3. Be yourself.

Here’s a good example for a recent graduate, but can be followed by anyone early in career:

Well, my dream job is to be a buyer, similar to you, for Nordstrom’s, but I realize that’s some ways off for me. I have worked in retail since I was sixteen, and, besides being a top sales performer, I’ve developed a keen eye on fashion trends and what types of styles are attractive to the consumer. So, at this point, I am looking for anything that will get me closer to my goal, whether that’s as a buyer’s assistant or maybe working on displays – a step in the direction that will give me additional knowledge and pertinent experience. I would, of course, love to hear your suggestions on how that may be done or a path you think would be ideal for me.”

Keep your story succinct, nothing more than 45 seconds.

The 20 Best Informational Interview Questions

To conduct a successful informational interview, always preface questions with knowledge. It takes a seemingly generic question and makes it relevant or much more interesting. For example, “I was reading your LinkedIn profile and noticed… (then ask the question).

The questions below are in no particular order, and you should make sure in the interview that you’re not just going through a list of questions one-by-one. It’s not an inquisition, but rather a way to start a conversation.

Use these questions as a guide and pick six or seven that may be most on point for your interview.

Weave the questions into the normal conversation and use them to continue a conversation.

Never just look at an informational interview as a repetitive process of question-answer.

These questions are the starting point. When you combine them with knowledge obtained from the conversation, as well as your research, you will be able to create a compelling question that leads to more fruitful dialog.

1. In looking on LinkedIn, you’ve really had an amazing run, what are some of the things you’ve really done right?

2. Anything you wish you would’ve done differently?

3. I see you just made a move to ABC, what made you leave DEF. (Or – You’ve been there a while, what has kept you so engaged?)

4. For someone trying to break into the field but is having trouble getting started, what do you recommend I could do to differentiate myself?

5. I heard the culture of ABC really focuses on … (keep it positive), would you agree or what has been your experience.

6. What about your position makes you jump out of bed in the morning? Is there anything that makes you want to roll over and hit the snooze button?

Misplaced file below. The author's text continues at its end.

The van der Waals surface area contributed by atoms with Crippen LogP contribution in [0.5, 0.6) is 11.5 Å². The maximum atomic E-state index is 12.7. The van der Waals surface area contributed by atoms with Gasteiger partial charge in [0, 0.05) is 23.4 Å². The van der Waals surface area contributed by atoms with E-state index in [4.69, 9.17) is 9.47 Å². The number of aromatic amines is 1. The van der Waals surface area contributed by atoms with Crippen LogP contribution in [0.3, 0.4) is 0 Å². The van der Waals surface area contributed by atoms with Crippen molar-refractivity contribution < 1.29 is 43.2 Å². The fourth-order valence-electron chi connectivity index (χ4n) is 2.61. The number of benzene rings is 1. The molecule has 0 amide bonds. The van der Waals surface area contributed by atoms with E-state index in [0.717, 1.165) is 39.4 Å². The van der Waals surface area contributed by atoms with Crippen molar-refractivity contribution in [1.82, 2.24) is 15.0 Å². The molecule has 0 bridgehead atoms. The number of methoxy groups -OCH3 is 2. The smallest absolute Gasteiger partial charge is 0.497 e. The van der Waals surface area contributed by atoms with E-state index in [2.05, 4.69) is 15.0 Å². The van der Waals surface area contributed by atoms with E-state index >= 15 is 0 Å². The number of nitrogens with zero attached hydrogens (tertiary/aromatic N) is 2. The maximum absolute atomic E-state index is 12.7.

7. For someone with very limited experience in the field, what one piece of advice would you give me that could help me break into the industry?

8. If you had to start your career again, would you choose the same path? Why or why not?

9. What are the main reasons that people do not succeed in this field?

10. Would you mind sharing with me one of the more challenging problems you’ve been working on?

11. Can you share some of the more challenging situations you’ve had to face in your position?

12. If you were looking at a resume from a candidate with decent experience but not completely on point for the role, what types of things would make you take a second look and say, “Hmm, I’d like to learn more about this person.”?

13. If you could have an informational interview with anyone in the field, who would it be and why?

14. What types of professional development do you think you need to stay relevant?

15. What skills and personal characteristics do you think are needed to thrive in this field?

16. Was this the profession you always thought you would pursue? When did you make the decision or did you just fall in to it?

17. What is the greatest compliment you have ever received regarding your work?

18. What has been your primary motivation to achieve success in your career?

19. I’m just trying to get a lay of the land and learn as much as I can; do you know anyone else I can talk to?

20. Thank you so much for your time and for giving me such a great sense of the company, it’s made me even more excited to pursue opportunities at ABC. How does one go about getting a job here?

Shawn Lipton

Shawn Lipton
The Trusted Coach

I have been a coach for 15 years, first working at Seattle University and the last almost seven years running my own career and corporate coaching practice. There is nothing I love more than helping people identify what may be a fulfilling career and then teaching them how to develop their story to land an ideal role.